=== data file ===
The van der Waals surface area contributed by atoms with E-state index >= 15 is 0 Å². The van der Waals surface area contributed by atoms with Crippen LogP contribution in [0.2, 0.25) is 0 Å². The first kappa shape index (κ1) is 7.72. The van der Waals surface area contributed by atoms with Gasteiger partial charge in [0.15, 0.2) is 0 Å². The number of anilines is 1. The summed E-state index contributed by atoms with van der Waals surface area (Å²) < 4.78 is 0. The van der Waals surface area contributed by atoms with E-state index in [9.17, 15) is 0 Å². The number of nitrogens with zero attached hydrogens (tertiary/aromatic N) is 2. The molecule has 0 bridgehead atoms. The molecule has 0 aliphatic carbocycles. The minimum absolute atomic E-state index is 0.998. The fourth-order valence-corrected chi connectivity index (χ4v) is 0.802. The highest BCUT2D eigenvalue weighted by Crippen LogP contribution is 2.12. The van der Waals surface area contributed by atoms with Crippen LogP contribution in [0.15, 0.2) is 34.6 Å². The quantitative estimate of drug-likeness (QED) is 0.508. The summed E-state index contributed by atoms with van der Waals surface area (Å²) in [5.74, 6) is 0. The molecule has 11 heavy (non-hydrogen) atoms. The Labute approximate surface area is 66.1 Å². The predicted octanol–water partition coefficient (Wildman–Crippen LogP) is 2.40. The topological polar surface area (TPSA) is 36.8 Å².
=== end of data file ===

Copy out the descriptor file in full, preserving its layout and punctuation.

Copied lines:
The van der Waals surface area contributed by atoms with E-state index >= 15 is 0 Å². The van der Waals surface area contributed by atoms with Crippen LogP contribution in [0.2, 0.25) is 0 Å². The first kappa shape index (κ1) is 7.72. The van der Waals surface area contributed by atoms with Gasteiger partial charge in [0.15, 0.2) is 0 Å². The number of anilines is 1. The summed E-state index contributed by atoms with van der Waals surface area (Å²) < 4.78 is 0. The van der Waals surface area contributed by atoms with E-state index in [9.17, 15) is 0 Å². The number of nitrogens with zero attached hydrogens (tertiary/aromatic N) is 2. The molecule has 0 bridgehead atoms. The molecule has 0 aliphatic carbocycles. The minimum absolute atomic E-state index is 0.998. The fourth-order valence-corrected chi connectivity index (χ4v) is 0.802. The highest BCUT2D eigenvalue weighted by Crippen LogP contribution is 2.12. The van der Waals surface area contributed by atoms with Crippen LogP contribution in [0.15, 0.2) is 34.6 Å². The quantitative estimate of drug-likeness (QED) is 0.508. The summed E-state index contributed by atoms with van der Waals surface area (Å²) in [5.74, 6) is 0. The molecule has 11 heavy (non-hydrogen) atoms. The Labute approximate surface area is 66.1 Å². The predicted octanol–water partition coefficient (Wildman–Crippen LogP) is 2.40. The topological polar surface area (TPSA) is 36.8 Å².